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Thunes acquires Limonetik to integrate diverse cross-border payments channels

Written by Brady Ng Published on     2 mins read

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Thunes’ services are already available in 110 countries.

Cross-border payments provider Thunes has acquired Limonetik, a Europe-based payments platform. The firm will integrate Limonetik’s payments services with its own Thunes Collections international money transfer solution, which includes 285 fintech services that businesses can use in 70 countries, spanning mobile wallets, “buy now, pay later” financing, QR code payments, and more.

The idea is to make it easy for businesses to manage electronic payments through one portal, with Thunes aggregating various localized channels in one place. More broadly, Thunes’ services are used in 110 nations.

Limonetik was founded in Paris in 2008 and now processes EUR 2 billion (USD 2.36 billion) for 14,000 businesses each year. It counts Deliveroo, Uber Eats, European flash sale e-commerce portal Veepee, and French investment bank Natixis as clients. Limonetik’s 50 staff members, including co-founder and CEO Christophe Boubier, will join Thunes.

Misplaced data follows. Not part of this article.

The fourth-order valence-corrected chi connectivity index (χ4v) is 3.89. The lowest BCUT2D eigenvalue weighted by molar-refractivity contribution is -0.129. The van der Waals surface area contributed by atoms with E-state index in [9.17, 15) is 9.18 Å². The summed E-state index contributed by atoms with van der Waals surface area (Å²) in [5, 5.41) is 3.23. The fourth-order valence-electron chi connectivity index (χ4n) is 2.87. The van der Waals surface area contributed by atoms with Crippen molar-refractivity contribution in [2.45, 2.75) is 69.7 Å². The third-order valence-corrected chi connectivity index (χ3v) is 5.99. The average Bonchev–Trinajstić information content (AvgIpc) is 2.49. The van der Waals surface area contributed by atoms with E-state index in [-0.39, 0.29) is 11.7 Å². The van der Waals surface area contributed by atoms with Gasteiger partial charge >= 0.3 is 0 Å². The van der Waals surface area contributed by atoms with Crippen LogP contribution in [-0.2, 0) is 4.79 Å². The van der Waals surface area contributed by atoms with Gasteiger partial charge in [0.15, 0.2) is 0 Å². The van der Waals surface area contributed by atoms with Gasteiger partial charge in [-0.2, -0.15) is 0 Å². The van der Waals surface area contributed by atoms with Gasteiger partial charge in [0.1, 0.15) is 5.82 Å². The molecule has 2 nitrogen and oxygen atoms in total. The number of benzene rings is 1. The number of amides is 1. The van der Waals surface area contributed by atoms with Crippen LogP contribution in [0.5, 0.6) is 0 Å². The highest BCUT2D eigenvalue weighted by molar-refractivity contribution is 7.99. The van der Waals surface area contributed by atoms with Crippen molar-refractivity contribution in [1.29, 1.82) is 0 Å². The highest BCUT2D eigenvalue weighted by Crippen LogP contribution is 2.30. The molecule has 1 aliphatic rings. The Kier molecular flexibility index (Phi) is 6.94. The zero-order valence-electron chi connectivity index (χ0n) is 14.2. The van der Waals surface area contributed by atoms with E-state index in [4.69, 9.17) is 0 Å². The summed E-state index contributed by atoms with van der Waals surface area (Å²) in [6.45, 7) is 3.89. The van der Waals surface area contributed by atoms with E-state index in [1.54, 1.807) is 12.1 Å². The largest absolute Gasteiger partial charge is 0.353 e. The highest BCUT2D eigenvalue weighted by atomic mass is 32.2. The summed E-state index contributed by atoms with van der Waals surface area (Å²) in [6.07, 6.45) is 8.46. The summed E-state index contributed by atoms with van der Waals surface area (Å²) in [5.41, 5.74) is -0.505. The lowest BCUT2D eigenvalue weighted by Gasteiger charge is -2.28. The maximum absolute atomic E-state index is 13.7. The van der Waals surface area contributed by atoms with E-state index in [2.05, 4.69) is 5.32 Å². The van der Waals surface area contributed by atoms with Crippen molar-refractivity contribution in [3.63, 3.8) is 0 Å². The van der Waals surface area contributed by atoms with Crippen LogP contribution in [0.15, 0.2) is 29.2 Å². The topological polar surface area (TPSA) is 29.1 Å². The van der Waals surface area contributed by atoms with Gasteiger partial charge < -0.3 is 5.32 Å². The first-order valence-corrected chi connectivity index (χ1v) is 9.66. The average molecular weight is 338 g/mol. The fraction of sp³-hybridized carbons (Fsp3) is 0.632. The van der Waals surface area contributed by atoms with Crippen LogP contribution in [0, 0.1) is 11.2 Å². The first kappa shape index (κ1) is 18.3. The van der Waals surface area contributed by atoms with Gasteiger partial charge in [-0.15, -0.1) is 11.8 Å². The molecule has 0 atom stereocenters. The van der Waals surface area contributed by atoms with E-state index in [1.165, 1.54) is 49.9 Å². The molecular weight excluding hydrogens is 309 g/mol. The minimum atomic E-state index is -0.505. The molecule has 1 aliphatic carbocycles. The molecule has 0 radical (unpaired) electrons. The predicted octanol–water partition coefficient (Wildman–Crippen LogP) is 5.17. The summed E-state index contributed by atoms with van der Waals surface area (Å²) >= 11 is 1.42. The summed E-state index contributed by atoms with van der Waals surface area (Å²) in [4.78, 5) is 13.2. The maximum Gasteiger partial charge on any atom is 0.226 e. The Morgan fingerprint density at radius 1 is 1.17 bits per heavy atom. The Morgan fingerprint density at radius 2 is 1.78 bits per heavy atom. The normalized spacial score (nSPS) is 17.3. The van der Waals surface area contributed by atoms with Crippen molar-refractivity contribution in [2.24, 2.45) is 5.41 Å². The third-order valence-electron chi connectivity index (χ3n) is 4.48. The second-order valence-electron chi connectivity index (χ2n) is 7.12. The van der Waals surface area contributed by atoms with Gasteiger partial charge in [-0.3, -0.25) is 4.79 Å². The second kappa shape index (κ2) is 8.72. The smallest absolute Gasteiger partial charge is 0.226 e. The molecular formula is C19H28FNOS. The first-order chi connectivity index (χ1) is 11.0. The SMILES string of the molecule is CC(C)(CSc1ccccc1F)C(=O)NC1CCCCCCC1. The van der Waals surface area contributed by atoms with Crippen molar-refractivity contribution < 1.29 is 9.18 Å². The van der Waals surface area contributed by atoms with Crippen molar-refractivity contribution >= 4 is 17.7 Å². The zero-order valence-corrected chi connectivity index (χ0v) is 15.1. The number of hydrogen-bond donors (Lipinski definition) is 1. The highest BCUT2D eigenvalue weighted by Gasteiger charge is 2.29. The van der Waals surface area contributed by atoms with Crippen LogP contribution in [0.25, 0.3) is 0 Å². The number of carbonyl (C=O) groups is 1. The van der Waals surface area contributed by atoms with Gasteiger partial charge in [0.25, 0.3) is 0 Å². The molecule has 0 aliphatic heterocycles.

Peter De Caluwe, CEO of Thunes, characterized his company’s services as “brilliantly simple” in a press release, and said Thunes’ integration of Limonetik’s features will form “a single end-to-end payment solution that connects every corner of the world and makes the global economy accessible to all.”

De Caluwe told KrASIA in May that the company has the goal of becoming a “well-recognized global leader powering cross-border payments” in three to five years. “We’d like to be seen as the global benchmark on compliance, treasury, security, and customer service in emerging markets,” De Caluwe said.

The four-year-old, Singapore-headquartered company raised USD 60 million in Series B funding in May, nearly doubling its total raise to USD 130 million in under two years. Thunes has regional offices in London, Shanghai, New York, Dubai, and Nairobi. Its name is French slang for “cash.”

Read this: As distrust over the banking system looms in Myanmar, the “fintech revolution” is staved off

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